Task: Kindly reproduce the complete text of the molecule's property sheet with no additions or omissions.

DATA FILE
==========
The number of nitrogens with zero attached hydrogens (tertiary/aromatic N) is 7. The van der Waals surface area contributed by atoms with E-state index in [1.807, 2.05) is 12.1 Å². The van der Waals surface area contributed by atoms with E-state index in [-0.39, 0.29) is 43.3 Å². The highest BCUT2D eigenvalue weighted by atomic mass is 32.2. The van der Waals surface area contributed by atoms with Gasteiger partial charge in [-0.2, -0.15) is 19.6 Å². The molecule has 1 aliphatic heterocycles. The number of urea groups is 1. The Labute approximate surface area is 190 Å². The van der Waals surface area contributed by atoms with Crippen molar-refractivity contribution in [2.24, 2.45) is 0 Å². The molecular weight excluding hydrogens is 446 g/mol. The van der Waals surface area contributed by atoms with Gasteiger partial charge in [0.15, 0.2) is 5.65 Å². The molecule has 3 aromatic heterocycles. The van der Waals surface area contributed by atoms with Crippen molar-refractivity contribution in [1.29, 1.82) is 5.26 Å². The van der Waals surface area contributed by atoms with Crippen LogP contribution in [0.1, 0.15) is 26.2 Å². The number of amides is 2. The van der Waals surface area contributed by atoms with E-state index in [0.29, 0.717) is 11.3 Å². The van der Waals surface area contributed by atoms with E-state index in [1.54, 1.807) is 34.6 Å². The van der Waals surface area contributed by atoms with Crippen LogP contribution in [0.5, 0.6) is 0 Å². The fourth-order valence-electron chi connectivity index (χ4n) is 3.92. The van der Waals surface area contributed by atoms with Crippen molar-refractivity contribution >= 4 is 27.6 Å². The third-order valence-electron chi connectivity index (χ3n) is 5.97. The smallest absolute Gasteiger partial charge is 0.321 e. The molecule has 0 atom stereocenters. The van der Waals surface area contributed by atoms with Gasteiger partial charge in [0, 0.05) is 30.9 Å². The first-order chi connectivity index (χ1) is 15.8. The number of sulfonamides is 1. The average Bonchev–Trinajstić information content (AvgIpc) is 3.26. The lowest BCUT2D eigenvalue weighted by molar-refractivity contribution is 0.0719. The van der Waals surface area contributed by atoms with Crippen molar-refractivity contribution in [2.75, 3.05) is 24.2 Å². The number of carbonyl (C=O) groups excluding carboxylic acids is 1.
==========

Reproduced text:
The number of nitrogens with zero attached hydrogens (tertiary/aromatic N) is 7. The van der Waals surface area contributed by atoms with E-state index in [1.807, 2.05) is 12.1 Å². The van der Waals surface area contributed by atoms with E-state index in [-0.39, 0.29) is 43.3 Å². The highest BCUT2D eigenvalue weighted by atomic mass is 32.2. The van der Waals surface area contributed by atoms with Gasteiger partial charge in [-0.2, -0.15) is 19.6 Å². The molecule has 1 aliphatic heterocycles. The number of urea groups is 1. The Labute approximate surface area is 190 Å². The van der Waals surface area contributed by atoms with Crippen molar-refractivity contribution in [2.24, 2.45) is 0 Å². The molecular weight excluding hydrogens is 446 g/mol. The van der Waals surface area contributed by atoms with Gasteiger partial charge in [0.15, 0.2) is 5.65 Å². The molecule has 3 aromatic heterocycles. The van der Waals surface area contributed by atoms with Crippen molar-refractivity contribution in [1.29, 1.82) is 5.26 Å². The van der Waals surface area contributed by atoms with Crippen LogP contribution in [0.1, 0.15) is 26.2 Å². The number of amides is 2. The van der Waals surface area contributed by atoms with E-state index in [0.29, 0.717) is 11.3 Å². The van der Waals surface area contributed by atoms with E-state index in [1.54, 1.807) is 34.6 Å². The van der Waals surface area contributed by atoms with Crippen LogP contribution in [0.5, 0.6) is 0 Å². The fourth-order valence-electron chi connectivity index (χ4n) is 3.92. The van der Waals surface area contributed by atoms with Crippen molar-refractivity contribution >= 4 is 27.6 Å². The third-order valence-electron chi connectivity index (χ3n) is 5.97. The smallest absolute Gasteiger partial charge is 0.321 e. The molecule has 0 atom stereocenters. The van der Waals surface area contributed by atoms with Gasteiger partial charge in [0, 0.05) is 30.9 Å². The first-order chi connectivity index (χ1) is 15.8. The number of sulfonamides is 1. The average Bonchev–Trinajstić information content (AvgIpc) is 3.26. The lowest BCUT2D eigenvalue weighted by molar-refractivity contribution is 0.0719. The van der Waals surface area contributed by atoms with Crippen molar-refractivity contribution in [2.75, 3.05) is 24.2 Å². The number of carbonyl (C=O) groups excluding carboxylic acids is 1.